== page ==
Never Give In!: The Best of Winston Churchill's Speeches
Winston S. Churchill
Hyperion, 2003 (2003)
Read an Excerpt
Reviewed by Hilary Williamson
his selection from the great statesman's speeches is annotated by his grandon, Winston S. Churchill, himself a journalist, former war correspondent and British MP. Though most of what Churchill says is political in nature, there are also quite a few tributes to the famous - including T. E. Lawrence, Roosevelt, and King George VI - on their deaths. The book's title comes from an address that the indomitable Churchill made at his alma mater, the Harrow school for boys during WW II: '
Never give in, never give in, never, never, never, never ... never give in except to convictions of honour and good sense!
' Indeed that dogged persistence in support of what he believed is there in all of Churchill's speeches over the years, not only during the war years. Though Churchill's editor presents to us speeches covering over sixty years, he tells us that he himself believes that his grandfather's '
' came in the '
' when he was almost a lone voice '
drawing attention to the enormous scale of German rearmament
t all begins with Churchill's years as a '
' (1899-15), when he argued passionately for a social safety net, including minimum wage and unemployment insurance (with an ongoing discussion of man as '
both an individualist and a collectivist
'). Then come his WW I experiences in '
Oblivion and Redemption
' (1916-29), when the failure of the Dardanelles landings resulted in his resigning as First Lord of the Admiralty and serving on the front line in Flanders. At the end of the war, Churchill recognized the participation of the '
Dominions of the Crown over the seas
' as a '
gift which came back to us in this old land, in this small island, from the principles of freedom
' (and made similar comments after WW II). Interestingly, he argued at that time both for a national home for the Jewish people and for an '
Arab state which can revive and embody the old culture and glories of the Arab race
'. And he gives a fascinating parable of disarmament in the context of Zoo animals, the process itself creating distrust and hostility.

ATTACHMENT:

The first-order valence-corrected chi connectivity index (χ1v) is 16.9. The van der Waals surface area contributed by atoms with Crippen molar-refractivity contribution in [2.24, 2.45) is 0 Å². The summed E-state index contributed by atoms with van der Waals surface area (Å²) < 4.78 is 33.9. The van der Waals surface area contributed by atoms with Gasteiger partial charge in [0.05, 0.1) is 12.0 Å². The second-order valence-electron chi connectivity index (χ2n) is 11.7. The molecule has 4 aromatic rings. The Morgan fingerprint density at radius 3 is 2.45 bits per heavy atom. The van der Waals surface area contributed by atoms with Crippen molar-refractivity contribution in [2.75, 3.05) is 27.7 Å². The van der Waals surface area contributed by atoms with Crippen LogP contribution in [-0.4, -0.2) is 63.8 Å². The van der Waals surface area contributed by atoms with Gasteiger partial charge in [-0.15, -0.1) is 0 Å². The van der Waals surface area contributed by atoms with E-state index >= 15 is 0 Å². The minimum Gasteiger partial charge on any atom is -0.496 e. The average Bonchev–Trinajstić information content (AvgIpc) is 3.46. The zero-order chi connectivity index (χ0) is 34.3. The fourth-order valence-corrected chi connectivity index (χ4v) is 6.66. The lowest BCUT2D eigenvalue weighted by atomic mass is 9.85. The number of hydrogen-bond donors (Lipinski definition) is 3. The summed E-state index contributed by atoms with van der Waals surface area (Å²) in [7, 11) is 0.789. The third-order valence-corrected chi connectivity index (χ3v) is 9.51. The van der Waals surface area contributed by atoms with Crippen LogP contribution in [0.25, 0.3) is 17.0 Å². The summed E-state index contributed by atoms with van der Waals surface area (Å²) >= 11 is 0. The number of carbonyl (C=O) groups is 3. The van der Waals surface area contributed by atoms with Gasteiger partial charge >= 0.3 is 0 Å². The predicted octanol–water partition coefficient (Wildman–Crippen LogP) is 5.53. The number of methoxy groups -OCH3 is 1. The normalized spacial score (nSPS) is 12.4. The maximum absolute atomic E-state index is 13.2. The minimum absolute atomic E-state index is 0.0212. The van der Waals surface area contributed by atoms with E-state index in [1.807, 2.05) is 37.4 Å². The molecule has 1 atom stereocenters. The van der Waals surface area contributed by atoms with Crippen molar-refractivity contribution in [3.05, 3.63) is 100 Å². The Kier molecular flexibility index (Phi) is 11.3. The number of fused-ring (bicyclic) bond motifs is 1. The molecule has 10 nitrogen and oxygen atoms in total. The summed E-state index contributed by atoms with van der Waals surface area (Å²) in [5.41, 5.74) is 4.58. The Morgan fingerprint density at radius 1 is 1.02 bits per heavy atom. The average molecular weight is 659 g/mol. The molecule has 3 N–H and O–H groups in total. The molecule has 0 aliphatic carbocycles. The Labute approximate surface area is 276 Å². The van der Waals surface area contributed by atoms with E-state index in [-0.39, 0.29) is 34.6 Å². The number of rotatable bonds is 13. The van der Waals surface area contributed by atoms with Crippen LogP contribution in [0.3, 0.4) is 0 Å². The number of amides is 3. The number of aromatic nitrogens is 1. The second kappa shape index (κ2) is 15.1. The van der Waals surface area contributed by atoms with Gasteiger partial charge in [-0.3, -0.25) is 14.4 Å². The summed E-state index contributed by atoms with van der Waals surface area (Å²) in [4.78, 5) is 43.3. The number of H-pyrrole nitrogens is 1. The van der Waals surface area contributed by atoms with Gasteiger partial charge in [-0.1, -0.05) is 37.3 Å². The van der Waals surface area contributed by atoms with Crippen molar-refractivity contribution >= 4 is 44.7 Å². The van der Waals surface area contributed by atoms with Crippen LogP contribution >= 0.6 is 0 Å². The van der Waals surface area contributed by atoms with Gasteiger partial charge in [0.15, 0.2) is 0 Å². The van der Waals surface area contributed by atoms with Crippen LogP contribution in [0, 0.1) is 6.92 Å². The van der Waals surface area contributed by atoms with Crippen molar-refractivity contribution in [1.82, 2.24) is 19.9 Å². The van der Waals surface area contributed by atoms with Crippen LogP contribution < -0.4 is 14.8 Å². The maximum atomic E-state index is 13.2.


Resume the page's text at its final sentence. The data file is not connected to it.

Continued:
t seems impossible in hindsight that Churchill's speeches of the '
' (1930-39) went unheeded, the government in extreme denial, desperate to avoid another war at any cost. Listen to the feeling in this exhortation to action, '
We must recognize that we have a great treasure to guard; that the inheritance in our possession represents the prolonged achievement of the centuries; that there is not one of our simple uncounted rights today for which better men than we are have not died on the scaffold or the battlefield.
' One wonders how they could not listen, but he was dubbed a warmonger until it was almost too late. Later, he makes a wonderful comparison of a lull in crises to the digestive spell after a boa constrictor devours its prey. Of course Churchill's '
' (1939-45) followed, during which he led Britain's struggle against the Nazis, while waiting for the awakening of the '
Great Republic across the Seas
'. Phrases from that period have become part of the language - '
their finest hour
Never ... was so much owed by so many to so few
'Divided we fall'.
fter the end of WW II, Churchill entered his '
' (1945-63), during which he once again had a stint as Prime Minister, and was finally presented by President Kennedy with an honorary U.S. citizenship. It was interesting to note that Winston Churchill never used a speechwriter. Reading his words, and gaining his perspective on events of the twentieth century give fascinating insights into the sowing of the seeds of conflicts that the modern world faces. Would that we had leaders of Winston Churchill's stature to guide us today.
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